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Diversity Development and Inclusion

Edith Cowan University is committed to promoting an inclusive and supportive workplace culture where staff and students feel comfortable and safe to bring their whole selves to the work and study environment.  The Diversity Development Framework is a multi-modal, multi-layered framework that facilitates an equitable approach to staff development in all areas of diversity.

Foundation offerings cover concepts such as: the state and federal government requirements around equal employment opportunities; bias (conscious and unconscious); the dominant paradigm in Western Culture; and key areas of diversity: race, ethnicity and cultural heritage; gender; age; disability; religion; sexual orientation, and gender identity or intersex status.

Subsequent sessions are focussed in six identified areas of diversity representative of the staff and student cohort at ECU. Sessions offered in each pillar are scaffolded to establish awareness, increase knowledge and develop intrapersonal and interpersonal skills when working with both staff and students. Each of these sessions will build on the foundation understanding and is supported by University wide initiatives and community events.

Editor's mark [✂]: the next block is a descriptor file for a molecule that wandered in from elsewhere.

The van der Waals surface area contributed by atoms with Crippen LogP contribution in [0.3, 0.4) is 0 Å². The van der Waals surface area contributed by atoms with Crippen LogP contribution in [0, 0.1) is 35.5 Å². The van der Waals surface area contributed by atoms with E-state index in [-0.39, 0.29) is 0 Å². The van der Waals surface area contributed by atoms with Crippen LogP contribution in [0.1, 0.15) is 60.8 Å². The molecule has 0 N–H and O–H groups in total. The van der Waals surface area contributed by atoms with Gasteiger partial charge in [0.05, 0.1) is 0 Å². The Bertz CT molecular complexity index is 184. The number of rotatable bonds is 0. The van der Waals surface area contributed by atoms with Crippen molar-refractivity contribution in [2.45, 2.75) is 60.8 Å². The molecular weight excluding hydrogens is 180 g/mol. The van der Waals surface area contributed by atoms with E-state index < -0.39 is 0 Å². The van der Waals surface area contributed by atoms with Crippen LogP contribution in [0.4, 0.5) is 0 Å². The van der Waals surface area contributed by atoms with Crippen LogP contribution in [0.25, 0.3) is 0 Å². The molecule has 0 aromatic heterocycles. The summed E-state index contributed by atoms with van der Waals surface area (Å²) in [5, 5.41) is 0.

This proactive approach will put ECU on the leading edge of diversity awareness and inclusion.  This model has the potential to increase the reputation of ECU as well as enhance organisational reputation; and maintain a competitive advantage.

In 2017 ECU joined the Diversity Council Australia, the independent not-for-profit peak body leading diversity and inclusion in the workplace.  All staff are welcome to access the myriad of resources available by going here: https://www.dca.org.au/user/register and creating a log in

Offerings in each pillar are scaffolded to provide a growing understanding and increase in depth.

Three levels have been identified as: Awareness; Knowledge; and Skills.

Awareness

Awareness level sessions in each pillar offer an introduction into that area of diversity; the challenges faced by this group, the common stereotypes and misconceptions, the terminology and language associated with this group. These sessions are designed as a safe space for staff to explore an area that may be new to them as well as discuss questions.

Awareness level offerings provide an opportunity to:

  • Define one’s identity in relation to cultural and social differences
  • Examine how personal beliefs and behaviours affect students, colleagues, and interpersonal interactions in a multicultural environment.

Knowledge

Knowledge level sessions offer a more in depth look into each diversity area and provide staff with the opportunity to:

  • Address issues and concerns about diversity in the immediate work environment
  • Understand the impact of power and privilege on self and society
  • Identify systematic barriers to equality and inclusiveness
  • Understand the history of each group
  • Understand the challenges faced by individuals in each group and how these may be present in the workplace.

Skills

Skills based sessions require staff to examine how they work with a diverse cohort of colleagues and students.  Skills level sessions provide staff with the opportunity to: